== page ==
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Dubai’s Expo 2022 under spotlight for migrant worker abuses

  • Published on
    February 2, 2022
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  • Category:
    Forced Labor
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Since opening in October 2021, the Expo show hosted in Dubai in the United Arab Emirates (UAE) is expected to attract tens of millions of visitors through to March 2022. What visitors may not be aware of however is that behind the entertainment, migrant workers allege being subjected to conditions amounting to forced labor.

Migrant worker abuses behind the glamour

Celebrities, social media influencers and corporate sponsors have endorsed the Expo show, part festival part experience, presenting the latest innovations in technology and the “next wave of human brilliance”. Yet, the reality for migrant workers working behind the scenes is a far cry from the forward-thinking innovations espoused by the event.

Migrant workers allege having to pay illegal recruitment fees for their jobs, having their passports confiscated and wages withheld by employers. One worker told the Guardian, “They promised me an increment in salary after probation – something I have not seen to date … Never have I received overtime payment from my employer … The way they treat the staff is like slaves, I mean modern-day slavery.”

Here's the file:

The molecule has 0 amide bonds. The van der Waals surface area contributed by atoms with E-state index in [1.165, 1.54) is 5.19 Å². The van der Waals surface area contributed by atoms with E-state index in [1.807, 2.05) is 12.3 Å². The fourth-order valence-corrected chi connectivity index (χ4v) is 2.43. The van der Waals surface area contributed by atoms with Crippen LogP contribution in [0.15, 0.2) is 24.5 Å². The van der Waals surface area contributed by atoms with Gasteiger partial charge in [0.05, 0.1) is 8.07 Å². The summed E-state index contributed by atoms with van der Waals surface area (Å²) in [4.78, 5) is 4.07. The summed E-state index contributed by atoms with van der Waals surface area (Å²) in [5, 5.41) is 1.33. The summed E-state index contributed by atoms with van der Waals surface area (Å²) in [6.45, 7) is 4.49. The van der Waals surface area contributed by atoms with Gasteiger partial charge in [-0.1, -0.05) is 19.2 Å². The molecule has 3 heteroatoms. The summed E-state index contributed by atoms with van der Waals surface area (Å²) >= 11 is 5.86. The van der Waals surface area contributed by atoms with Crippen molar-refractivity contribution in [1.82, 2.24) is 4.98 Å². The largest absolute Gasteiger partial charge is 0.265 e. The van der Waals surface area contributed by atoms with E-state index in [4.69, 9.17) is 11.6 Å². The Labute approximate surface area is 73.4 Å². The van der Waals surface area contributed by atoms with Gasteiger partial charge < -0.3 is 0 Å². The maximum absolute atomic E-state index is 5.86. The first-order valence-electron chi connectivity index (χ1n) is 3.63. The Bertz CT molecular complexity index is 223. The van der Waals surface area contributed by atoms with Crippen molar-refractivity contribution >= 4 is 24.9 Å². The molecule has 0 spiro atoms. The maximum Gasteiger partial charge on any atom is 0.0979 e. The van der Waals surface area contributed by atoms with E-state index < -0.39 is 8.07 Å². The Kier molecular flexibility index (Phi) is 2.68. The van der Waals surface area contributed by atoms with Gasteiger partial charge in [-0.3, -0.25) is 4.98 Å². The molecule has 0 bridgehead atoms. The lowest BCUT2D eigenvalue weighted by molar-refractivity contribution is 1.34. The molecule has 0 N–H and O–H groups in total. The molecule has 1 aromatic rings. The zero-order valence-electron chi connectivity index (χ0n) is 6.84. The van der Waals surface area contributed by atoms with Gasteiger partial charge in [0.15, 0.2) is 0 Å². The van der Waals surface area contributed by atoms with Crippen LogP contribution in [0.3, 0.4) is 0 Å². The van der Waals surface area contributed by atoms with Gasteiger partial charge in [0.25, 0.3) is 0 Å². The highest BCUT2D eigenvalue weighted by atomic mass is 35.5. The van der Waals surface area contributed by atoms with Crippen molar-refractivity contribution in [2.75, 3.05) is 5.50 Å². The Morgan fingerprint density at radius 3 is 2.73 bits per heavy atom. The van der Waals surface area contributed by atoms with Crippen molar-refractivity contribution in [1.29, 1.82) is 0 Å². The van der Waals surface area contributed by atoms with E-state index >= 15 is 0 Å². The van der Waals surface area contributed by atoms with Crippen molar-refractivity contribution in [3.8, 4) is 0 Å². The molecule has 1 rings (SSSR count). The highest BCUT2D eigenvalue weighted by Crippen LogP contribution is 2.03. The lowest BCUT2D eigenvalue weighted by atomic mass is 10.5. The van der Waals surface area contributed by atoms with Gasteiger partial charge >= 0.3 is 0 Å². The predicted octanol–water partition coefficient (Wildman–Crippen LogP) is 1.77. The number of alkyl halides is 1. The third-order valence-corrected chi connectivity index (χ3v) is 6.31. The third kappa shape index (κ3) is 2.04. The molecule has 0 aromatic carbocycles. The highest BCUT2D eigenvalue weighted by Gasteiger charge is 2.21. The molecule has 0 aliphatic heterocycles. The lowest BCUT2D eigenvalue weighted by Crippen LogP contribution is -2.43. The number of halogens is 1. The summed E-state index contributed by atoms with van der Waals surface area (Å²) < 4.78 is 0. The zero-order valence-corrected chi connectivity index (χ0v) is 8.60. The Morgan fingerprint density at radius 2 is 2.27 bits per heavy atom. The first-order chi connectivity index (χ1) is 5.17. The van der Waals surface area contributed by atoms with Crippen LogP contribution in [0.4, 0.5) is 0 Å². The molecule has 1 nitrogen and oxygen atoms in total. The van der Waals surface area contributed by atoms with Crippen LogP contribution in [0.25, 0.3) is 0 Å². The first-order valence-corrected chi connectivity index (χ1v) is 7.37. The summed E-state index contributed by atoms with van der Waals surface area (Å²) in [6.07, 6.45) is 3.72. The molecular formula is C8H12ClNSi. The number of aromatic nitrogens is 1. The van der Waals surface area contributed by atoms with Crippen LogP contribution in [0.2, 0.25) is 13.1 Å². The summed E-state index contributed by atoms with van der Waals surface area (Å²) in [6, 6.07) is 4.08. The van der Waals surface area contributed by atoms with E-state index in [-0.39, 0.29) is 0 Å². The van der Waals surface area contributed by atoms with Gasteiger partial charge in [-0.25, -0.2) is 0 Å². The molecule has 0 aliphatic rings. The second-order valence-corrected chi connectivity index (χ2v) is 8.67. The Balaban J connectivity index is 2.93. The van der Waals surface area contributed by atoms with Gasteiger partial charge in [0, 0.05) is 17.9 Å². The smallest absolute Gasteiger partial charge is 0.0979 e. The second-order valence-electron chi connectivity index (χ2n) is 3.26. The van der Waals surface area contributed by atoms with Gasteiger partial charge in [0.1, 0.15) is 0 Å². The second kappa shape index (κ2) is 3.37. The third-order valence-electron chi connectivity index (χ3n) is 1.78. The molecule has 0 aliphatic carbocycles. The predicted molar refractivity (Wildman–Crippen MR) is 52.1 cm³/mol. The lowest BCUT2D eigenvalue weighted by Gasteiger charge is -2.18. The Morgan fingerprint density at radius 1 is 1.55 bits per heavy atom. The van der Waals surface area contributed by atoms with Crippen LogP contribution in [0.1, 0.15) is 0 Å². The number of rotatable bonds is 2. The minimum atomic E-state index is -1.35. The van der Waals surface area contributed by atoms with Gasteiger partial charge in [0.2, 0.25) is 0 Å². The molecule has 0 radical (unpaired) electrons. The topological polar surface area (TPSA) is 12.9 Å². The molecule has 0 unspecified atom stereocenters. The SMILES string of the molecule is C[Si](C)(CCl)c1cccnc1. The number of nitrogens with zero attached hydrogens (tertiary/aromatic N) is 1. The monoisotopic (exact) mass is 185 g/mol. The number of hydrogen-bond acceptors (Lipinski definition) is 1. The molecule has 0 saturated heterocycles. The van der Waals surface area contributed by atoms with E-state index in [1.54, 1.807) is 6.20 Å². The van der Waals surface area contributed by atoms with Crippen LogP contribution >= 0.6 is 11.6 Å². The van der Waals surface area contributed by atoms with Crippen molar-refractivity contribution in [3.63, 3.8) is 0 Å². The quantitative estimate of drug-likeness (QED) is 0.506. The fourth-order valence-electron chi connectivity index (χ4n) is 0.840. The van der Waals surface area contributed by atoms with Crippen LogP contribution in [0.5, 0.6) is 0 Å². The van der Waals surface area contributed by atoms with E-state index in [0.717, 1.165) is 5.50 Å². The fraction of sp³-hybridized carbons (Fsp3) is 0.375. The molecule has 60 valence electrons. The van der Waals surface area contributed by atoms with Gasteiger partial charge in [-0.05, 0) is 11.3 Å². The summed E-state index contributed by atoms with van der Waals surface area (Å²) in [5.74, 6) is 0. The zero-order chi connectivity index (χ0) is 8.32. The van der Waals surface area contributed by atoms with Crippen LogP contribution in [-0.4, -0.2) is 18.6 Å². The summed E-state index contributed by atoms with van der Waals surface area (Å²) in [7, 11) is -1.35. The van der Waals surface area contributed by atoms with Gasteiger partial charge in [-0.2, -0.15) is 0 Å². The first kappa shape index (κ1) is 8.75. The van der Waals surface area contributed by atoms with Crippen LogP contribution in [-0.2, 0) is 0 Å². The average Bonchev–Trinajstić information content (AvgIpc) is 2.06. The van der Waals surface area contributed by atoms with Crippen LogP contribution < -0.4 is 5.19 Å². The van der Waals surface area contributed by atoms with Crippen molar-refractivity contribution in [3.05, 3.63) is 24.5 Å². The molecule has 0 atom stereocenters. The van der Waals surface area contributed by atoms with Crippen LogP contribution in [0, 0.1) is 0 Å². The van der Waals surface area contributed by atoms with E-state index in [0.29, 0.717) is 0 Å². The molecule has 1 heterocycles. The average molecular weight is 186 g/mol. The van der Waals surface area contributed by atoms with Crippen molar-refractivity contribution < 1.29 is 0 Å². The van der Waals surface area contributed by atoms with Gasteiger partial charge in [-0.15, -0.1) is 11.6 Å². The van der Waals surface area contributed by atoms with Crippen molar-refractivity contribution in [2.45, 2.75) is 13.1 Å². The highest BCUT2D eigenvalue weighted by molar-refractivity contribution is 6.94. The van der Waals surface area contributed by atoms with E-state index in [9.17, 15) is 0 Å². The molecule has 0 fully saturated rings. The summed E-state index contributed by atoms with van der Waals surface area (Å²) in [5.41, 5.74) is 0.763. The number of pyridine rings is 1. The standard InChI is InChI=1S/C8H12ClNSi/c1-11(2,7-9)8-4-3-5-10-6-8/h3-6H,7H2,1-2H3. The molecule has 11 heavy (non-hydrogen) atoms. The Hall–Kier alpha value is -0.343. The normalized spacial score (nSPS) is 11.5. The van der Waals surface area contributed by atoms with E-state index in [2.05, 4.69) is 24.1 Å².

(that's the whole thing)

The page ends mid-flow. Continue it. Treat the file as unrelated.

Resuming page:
In a new report by international human rights and labor charity, Equidem, migrant workers shared their experiences of obtaining work in the UAE with over half interviewed reporting having to pay recruitment fees in their country of origin.

A further two-thirds said their wages were not paid on time. Due to withholding of wages, workers also describe being unable to send money to their families or buy food.

The Guardian reports:

Equidem’s director, Mustafa Qadri, said: “The entire international community is complicit in the exploitation at the Expo. It’s a scandal.”


While there was some evidence that working conditions at the Expo were generally better than elsewhere in the UAE, the findings allegedly revealed multiple breaches of the Emirate’s labour laws, as well as the more stringent worker welfare standards introduced to protect the rights of workers employed in constructing the event and providing security and hospitality services.

Though it is illegal for employers to retain migrant workers’ passports, alarmingly almost everyone interviewed in the report said that their employer was in possession of their passport.

90% of UAE’s workforce have migrated from India and Africa. Workers interviewed by Equidem also reported facing racist abuse and discrimination, further contributing to an environment where the undermining of migrant workers’ rights are normalized.

And the UAE is not the only Gulf state under pressure to improve migrant workers’ conditions. Ahead of the 2022 World Cup, all eyes are on Qatar to finally abolish the exploitative kafala system and ensure reliable mechanisms are in place to protect migrant workers from exploitation and forced labor.

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